Mitt Romney yesterday attempted to turn attention away from the fallout of his comments regarding the "47 percent" by pointing to a video from 1998 in which President Obama, then a state senator, says, "I actually believe in redistribution, at least at a certain level to make sure everybody's got a shot." The video was aggressively pushed by the Drudge Report and was detailed in a Romney campaign memo today.
This video doesn't show much of anything new: President Obama has consistently advocated for higher tax rates on the rich, a position most Americans support, and more support for low-income Americans.
Romney's response also ignores that his own economic plan would redistribute wealth too — Romney would just redistribute it to the already wealthy.
According to a Tax Policy Center analysis, Romney's plan would increase after-tax income for those making more than $200,000 annually, while lowering it for everyone else:
The upshot of Romney's plan is that "taxpayers with incomes over $1 million would see their after-tax income increased by 8.3 percent (an average tax cut of about $175,000), taxpayers with incomes between $75,000 and $100,000 would see somewhat smaller increases of about 2.4 percent (an average tax cut of $1,800), while the after-tax income of taxpayers earning less than $30,000 would actually decrease by about 0.9 percent (an average tax increase of about $130)."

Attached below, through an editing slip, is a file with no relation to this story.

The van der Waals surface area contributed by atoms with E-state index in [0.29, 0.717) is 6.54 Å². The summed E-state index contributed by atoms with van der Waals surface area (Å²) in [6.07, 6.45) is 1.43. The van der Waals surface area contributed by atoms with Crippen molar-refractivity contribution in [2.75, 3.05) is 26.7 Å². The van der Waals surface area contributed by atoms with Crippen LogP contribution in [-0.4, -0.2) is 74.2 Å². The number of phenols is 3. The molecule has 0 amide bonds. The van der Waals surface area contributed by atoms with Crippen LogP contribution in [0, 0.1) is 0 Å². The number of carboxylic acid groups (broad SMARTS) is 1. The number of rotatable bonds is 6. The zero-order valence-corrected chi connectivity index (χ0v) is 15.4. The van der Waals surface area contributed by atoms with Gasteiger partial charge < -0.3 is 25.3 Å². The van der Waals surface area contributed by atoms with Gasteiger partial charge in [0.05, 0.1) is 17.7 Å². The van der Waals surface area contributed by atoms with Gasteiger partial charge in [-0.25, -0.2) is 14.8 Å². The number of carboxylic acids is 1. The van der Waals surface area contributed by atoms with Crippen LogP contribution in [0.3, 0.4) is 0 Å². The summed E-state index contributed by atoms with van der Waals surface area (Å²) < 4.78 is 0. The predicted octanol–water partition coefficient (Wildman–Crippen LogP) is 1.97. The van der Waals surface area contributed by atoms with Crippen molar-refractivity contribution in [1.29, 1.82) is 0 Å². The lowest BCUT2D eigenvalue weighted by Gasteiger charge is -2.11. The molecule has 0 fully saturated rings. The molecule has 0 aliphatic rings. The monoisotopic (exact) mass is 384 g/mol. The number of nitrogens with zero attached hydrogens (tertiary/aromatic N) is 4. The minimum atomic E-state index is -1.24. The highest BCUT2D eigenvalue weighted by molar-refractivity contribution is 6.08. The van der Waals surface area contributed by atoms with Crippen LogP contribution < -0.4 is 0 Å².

This analysis made the most generous assumptions about Romney's plan, factoring in that he would eliminate tax deductions and loopholes in the most progressive way possible in order to finance his tax cut. And still, it would constitute a dramatic shift in income to the already wealthy.
According to the latest data from the Census Bureau, income inequality increased last year, despite ongoing government efforts to combat the Great Recession. Romney's plan would make that trend even worse.